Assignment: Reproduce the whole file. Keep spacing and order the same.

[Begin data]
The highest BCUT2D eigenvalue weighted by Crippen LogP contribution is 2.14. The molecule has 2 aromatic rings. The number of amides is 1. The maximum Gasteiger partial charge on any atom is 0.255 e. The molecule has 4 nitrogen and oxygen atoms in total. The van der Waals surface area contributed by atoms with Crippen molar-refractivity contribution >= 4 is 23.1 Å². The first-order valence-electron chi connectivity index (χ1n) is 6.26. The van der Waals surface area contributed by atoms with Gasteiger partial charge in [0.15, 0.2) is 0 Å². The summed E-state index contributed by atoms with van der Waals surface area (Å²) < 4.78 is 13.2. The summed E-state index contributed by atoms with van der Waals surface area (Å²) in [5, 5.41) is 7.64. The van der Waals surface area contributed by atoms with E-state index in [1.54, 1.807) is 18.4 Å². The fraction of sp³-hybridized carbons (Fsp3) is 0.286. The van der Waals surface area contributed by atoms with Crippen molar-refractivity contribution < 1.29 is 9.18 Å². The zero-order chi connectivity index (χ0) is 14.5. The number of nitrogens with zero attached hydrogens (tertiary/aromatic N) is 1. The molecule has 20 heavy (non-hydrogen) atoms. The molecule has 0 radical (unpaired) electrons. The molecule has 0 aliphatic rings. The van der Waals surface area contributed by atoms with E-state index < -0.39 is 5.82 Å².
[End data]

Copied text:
The highest BCUT2D eigenvalue weighted by Crippen LogP contribution is 2.14. The molecule has 2 aromatic rings. The number of amides is 1. The maximum Gasteiger partial charge on any atom is 0.255 e. The molecule has 4 nitrogen and oxygen atoms in total. The van der Waals surface area contributed by atoms with Crippen molar-refractivity contribution >= 4 is 23.1 Å². The first-order valence-electron chi connectivity index (χ1n) is 6.26. The van der Waals surface area contributed by atoms with Gasteiger partial charge in [0.15, 0.2) is 0 Å². The summed E-state index contributed by atoms with van der Waals surface area (Å²) < 4.78 is 13.2. The summed E-state index contributed by atoms with van der Waals surface area (Å²) in [5, 5.41) is 7.64. The van der Waals surface area contributed by atoms with E-state index in [1.54, 1.807) is 18.4 Å². The fraction of sp³-hybridized carbons (Fsp3) is 0.286. The van der Waals surface area contributed by atoms with Crippen molar-refractivity contribution < 1.29 is 9.18 Å². The zero-order chi connectivity index (χ0) is 14.5. The number of nitrogens with zero attached hydrogens (tertiary/aromatic N) is 1. The molecule has 20 heavy (non-hydrogen) atoms. The molecule has 0 radical (unpaired) electrons. The molecule has 0 aliphatic rings. The van der Waals surface area contributed by atoms with E-state index < -0.39 is 5.82 Å².